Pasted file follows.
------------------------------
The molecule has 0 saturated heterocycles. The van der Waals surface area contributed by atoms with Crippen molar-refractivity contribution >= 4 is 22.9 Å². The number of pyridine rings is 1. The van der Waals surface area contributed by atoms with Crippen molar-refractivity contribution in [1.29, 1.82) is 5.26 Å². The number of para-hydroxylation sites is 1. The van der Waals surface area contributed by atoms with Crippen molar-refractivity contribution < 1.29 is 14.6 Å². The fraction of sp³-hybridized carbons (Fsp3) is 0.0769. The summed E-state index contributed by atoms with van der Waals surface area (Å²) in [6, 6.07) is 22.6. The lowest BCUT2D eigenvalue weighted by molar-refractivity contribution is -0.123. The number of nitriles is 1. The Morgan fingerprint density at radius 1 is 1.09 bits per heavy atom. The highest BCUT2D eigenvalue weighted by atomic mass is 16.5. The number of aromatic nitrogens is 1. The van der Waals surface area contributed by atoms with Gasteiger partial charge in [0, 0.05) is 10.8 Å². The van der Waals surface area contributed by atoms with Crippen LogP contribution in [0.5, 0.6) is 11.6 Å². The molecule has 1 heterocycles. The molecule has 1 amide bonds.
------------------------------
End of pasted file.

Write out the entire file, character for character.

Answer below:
The molecule has 0 saturated heterocycles. The van der Waals surface area contributed by atoms with Crippen molar-refractivity contribution >= 4 is 22.9 Å². The number of pyridine rings is 1. The van der Waals surface area contributed by atoms with Crippen molar-refractivity contribution in [1.29, 1.82) is 5.26 Å². The number of para-hydroxylation sites is 1. The van der Waals surface area contributed by atoms with Crippen molar-refractivity contribution < 1.29 is 14.6 Å². The fraction of sp³-hybridized carbons (Fsp3) is 0.0769. The summed E-state index contributed by atoms with van der Waals surface area (Å²) in [6, 6.07) is 22.6. The lowest BCUT2D eigenvalue weighted by molar-refractivity contribution is -0.123. The number of nitriles is 1. The Morgan fingerprint density at radius 1 is 1.09 bits per heavy atom. The highest BCUT2D eigenvalue weighted by atomic mass is 16.5. The number of aromatic nitrogens is 1. The van der Waals surface area contributed by atoms with Gasteiger partial charge in [0, 0.05) is 10.8 Å². The van der Waals surface area contributed by atoms with Crippen LogP contribution in [0.5, 0.6) is 11.6 Å². The molecule has 1 heterocycles. The molecule has 1 amide bonds.